Feeling frustrated by yoga? Get tips from Colleen Saidman Yee

NEW YORK - DECEMBER 10:  Rodney Yee and Colleen Saidman attend Trudie Styler's 'Mind Body Fitness' DVD series launch party at Urban Zen on December 10, 2009 in New York City.  (Photo by Jemal Countess/Getty Images)
Colleen Saidman Yee and her husband, Rodney, also a renowned yoga teacher, just opened their first NYC studio. Credit: Jemal Countess/Getty Images

Is downward dog making you feel down and out? If you’ve ever felt discouraged in a yoga class, you’re not alone: Even Colleen Saidman Yee, known as the First Lady of Yoga, has been there.

“I get frustrated with my practice, totally,” says the 55-year-old teacher, who just opened her first NYC studio (she’ll teach with her husband, Rodney Yee, every other week) and released her second solo DVD, “Calorie Killer Yoga.”

Yoga is touted not only for building strength and burning cals, but also for fostering a mind-body connection that promises students a sense of calm during and after class. But, especially in our hectic city lives, that inner quiet can be elusive, and not finding that peace can add stress to the pile we already bring to class.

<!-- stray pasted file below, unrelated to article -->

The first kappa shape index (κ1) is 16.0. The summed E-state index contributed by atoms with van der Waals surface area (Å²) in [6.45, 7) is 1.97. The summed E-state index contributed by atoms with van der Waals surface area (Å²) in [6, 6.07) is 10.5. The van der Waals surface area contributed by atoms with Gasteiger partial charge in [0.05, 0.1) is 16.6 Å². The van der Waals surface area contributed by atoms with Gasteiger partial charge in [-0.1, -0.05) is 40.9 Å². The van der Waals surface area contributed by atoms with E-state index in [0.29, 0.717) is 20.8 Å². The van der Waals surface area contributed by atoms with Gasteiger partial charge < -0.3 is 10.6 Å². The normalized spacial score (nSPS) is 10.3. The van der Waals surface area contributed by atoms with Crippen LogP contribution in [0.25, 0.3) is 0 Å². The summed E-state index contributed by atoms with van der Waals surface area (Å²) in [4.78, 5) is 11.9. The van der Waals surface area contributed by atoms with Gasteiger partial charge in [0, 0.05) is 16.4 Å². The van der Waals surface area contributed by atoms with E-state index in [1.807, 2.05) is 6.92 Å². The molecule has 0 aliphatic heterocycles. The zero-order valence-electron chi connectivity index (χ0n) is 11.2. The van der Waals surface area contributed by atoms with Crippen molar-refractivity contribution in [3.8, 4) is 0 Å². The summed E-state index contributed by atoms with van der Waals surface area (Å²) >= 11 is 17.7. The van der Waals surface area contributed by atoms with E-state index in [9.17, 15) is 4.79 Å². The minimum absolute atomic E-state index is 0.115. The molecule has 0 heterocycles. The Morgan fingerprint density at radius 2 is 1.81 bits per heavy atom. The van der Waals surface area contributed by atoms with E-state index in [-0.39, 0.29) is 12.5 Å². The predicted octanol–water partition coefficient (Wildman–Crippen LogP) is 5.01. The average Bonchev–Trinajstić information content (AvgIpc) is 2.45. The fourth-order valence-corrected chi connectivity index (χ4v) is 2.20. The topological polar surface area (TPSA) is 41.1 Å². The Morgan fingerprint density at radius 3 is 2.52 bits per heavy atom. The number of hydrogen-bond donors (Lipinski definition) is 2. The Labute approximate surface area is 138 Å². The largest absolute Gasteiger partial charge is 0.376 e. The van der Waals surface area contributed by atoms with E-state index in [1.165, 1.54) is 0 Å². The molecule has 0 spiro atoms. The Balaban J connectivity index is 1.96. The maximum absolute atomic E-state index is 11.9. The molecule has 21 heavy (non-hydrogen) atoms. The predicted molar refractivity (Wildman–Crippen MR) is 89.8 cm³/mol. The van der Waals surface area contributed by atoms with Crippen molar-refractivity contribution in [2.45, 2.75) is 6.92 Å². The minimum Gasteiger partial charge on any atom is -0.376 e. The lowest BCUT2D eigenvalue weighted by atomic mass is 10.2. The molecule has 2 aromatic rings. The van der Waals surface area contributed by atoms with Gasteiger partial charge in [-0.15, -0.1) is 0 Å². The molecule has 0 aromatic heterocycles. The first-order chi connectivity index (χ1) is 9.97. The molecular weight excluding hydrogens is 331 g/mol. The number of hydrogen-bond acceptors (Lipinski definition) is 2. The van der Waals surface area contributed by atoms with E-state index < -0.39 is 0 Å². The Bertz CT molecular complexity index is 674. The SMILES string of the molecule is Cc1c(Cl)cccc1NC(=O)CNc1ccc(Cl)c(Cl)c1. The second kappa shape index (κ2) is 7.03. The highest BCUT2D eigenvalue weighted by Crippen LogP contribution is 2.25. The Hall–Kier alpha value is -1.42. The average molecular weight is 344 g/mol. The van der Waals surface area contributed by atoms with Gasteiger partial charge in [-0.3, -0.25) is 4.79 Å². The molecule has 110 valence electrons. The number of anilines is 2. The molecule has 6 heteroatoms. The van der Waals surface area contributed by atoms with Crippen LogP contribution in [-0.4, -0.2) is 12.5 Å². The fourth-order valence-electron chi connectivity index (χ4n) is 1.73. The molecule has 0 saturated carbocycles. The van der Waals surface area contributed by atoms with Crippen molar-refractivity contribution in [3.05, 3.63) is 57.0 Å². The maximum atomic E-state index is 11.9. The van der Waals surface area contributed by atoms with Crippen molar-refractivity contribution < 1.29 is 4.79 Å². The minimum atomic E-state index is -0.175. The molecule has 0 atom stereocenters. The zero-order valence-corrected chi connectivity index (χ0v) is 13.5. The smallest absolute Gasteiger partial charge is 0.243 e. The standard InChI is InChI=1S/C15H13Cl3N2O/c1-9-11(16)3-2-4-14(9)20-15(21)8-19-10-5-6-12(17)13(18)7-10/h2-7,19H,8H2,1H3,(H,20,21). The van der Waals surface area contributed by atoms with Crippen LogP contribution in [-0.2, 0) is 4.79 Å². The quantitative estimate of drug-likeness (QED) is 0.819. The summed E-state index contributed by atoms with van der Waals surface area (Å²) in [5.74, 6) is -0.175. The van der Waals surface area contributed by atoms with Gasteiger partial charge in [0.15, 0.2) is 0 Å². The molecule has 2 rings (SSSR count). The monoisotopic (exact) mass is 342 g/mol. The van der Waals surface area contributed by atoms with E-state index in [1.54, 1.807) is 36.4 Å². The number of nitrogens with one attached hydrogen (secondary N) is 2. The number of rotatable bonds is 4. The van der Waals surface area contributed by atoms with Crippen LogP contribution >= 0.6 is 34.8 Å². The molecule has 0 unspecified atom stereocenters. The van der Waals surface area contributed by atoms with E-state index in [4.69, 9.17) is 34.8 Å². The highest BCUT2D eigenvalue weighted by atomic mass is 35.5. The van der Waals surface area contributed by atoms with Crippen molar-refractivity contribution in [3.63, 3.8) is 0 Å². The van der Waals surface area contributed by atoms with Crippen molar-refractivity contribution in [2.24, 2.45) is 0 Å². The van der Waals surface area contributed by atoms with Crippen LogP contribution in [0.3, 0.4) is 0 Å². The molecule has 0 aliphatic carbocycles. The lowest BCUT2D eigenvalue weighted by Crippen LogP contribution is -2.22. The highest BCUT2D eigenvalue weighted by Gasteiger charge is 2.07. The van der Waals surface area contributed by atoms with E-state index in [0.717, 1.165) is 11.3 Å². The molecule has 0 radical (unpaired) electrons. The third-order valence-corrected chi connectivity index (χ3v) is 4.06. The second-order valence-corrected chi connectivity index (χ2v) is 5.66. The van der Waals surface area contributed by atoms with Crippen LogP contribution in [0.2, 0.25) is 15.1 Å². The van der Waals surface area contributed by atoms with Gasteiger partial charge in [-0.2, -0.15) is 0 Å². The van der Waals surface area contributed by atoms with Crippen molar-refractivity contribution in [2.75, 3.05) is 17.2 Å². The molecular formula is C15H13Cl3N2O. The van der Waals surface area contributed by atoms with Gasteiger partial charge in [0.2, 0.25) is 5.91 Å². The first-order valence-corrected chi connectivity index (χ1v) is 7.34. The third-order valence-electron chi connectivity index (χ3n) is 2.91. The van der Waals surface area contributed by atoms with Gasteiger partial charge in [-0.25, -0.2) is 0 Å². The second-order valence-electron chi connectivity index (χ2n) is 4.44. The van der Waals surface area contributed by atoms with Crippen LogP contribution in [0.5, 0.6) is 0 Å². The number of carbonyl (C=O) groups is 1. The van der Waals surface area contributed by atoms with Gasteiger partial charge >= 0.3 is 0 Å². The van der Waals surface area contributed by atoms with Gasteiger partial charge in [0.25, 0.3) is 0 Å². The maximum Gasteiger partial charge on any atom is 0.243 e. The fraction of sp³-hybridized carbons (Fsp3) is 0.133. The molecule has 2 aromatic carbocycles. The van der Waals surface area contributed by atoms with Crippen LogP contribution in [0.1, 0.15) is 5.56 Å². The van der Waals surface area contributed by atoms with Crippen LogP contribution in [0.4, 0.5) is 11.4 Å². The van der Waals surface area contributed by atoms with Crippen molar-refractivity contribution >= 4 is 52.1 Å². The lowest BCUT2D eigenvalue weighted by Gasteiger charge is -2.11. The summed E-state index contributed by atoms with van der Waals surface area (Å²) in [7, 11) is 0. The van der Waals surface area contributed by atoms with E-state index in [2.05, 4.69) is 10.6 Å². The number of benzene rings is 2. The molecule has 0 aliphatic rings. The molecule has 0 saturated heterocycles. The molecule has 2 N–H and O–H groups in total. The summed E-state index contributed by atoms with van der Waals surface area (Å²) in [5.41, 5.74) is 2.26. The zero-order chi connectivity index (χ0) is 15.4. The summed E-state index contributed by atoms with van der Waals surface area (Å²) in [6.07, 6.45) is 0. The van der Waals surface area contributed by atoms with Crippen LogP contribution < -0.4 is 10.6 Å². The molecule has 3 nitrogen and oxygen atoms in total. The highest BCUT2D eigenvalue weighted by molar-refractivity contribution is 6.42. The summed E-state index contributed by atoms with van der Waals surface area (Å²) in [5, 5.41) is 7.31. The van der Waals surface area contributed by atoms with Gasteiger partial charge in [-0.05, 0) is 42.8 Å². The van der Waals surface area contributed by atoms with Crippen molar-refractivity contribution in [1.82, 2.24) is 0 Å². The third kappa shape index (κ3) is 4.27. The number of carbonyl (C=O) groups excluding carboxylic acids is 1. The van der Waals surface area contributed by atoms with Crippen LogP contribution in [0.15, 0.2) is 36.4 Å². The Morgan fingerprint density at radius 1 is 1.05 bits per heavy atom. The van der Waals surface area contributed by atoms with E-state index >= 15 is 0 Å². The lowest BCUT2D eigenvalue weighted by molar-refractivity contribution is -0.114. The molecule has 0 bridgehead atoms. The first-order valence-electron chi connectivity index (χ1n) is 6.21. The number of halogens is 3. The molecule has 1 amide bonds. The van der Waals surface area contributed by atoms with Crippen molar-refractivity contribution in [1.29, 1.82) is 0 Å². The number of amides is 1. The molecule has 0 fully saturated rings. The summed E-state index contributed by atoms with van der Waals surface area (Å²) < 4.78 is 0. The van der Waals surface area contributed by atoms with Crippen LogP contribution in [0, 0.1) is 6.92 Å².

Ironically, one way to find that calm, Yee says, is to drop your expectations of how you should feel after class.

“You have to realize that we’re human and we’re having a human experience, and part of that human experience is not living up to your expectations,” she says. “If we don’t have expectations, then we don’t have to live up to them.”

From there, it’s important to understand that the practice is a gradual one, undoing layers that we’ve built up on top of ourselves. It’s inside those layers, Yee says, that peace lives.

“What yoga does is go into those places that you keep bound up to whittle away at it, to create more space and to let go of the stories and the traumas [that are] held in your areas,” Yee says. Your stress could be building up in your throat, stomach or anywhere else; letting go of bodily stress through yoga means that the mind can get started on its own work.

“In the same way you go to a psychologist to work out the mind stuff, you go into the body,” she says. “And it works the other way, too: When you release the body, you release the mind.”

Creating space in the mind and body means allowing the negative and positive forces in our lives to coexist. Yoga isn’t going to eliminate all of your problems overnight.

“[Yoga] is not pushing away sadness, not pushing away guilt, envy, jealousy or anything like that,” Yee says. “We’re creating space inside so that it’s not just the sadness — there’s the joy, too, so you’re not overwhelmed by something that seems like it consumes you.”

“Calorie Killer Yoga” is available at Amazon.com.



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